Three Big Dangers Motorcyclists Face On The Road

If you ride a motorcycle, you already know that it's important for you to wear the right safety gear, have a good helmet, and obey the traffic laws if you want to avoid an accident. It's also a good idea to take a driving course (even if you've been riding for a while) in order to learn how to manage your bike in all kinds of conditions.

Unfortunately, even the best-prepared motorcyclist can't avoid all of the problems out there on the road. Here are some of the top dangers you can expect to encounter:

1. Distracted Drivers

Distracted driving is near epidemic in the United States today -- and most experts think that it has a lot to do with the popularity of mobile devices. Cellphones today are more powerful than many computers were just a decade ago, and they're ultimately very entertaining -- and distracting. Some drivers simply don't know when to put down their phones. They'll talk and text even while behind the wheel, convinced that they can multi-task better than others.

In addition to cellphones, drivers also have a host of other distractions, like the GPS systems in their cars, radios, and passengers during a long commute. Some drivers also routinely eat and drink while driving -- which presents another distraction that most drivers don't think of as remotely serious.

2. Drunk And High Drivers

There have been some pretty aggressive campaigns against drunk driving in the past few years -- but that doesn't mean that the message is getting through. In addition, it's more common than ever for drivers to be impaired through the use of both prescription and non-prescription drugs. States with legalized weed, for example, are experiencing recent spikes in the number of highway accidents they see.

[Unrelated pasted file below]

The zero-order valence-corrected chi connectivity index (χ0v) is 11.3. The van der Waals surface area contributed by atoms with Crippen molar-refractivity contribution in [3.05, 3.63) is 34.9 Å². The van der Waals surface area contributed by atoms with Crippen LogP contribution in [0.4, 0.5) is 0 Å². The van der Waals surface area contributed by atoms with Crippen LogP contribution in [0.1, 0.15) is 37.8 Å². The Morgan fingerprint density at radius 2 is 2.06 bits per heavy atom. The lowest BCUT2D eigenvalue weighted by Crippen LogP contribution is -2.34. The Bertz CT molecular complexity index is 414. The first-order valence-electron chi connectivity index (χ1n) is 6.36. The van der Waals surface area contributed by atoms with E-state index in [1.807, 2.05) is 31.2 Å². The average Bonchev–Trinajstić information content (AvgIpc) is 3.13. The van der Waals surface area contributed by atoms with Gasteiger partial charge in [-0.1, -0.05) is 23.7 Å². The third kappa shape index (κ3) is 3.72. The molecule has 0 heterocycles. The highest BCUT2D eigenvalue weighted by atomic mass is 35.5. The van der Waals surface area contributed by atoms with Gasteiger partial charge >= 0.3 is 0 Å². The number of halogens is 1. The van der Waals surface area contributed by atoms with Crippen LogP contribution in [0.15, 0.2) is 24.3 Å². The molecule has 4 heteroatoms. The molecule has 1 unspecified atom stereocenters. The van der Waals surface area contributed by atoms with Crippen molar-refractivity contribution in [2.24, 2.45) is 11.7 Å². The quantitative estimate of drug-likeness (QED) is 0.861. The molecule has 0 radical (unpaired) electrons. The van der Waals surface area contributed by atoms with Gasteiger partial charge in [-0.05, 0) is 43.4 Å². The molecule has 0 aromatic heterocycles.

3. The "Invisible Biker" Syndrome

In recent years, researchers have confirmed what many motorcyclists have known for decades -- the drivers of other vehicles can look right at them without actually seeing them, especially when a biker is alone. It's almost as if a lone motorcycle somehow becomes invisible! 

The problem has to do with the way that human brains tend to automatically filter out whatever they don't expect to see and don't consider important. A lone motorcycle registers as "less of a threat" -- and therefore becomes less noticeable to other drivers.

4. Blind Spots 

All passenger cars, SUVs, and commercial vehicles have blind spots -- and some of them are pretty large. A motorcycle can actually be swallowed up inside one of those blind spots fairly easily, making it harder than ever for a biker to stay safe.

Were you injured while riding your motorcycle due to another driver's negligence? If so, a personal injury attorney may be able to help you.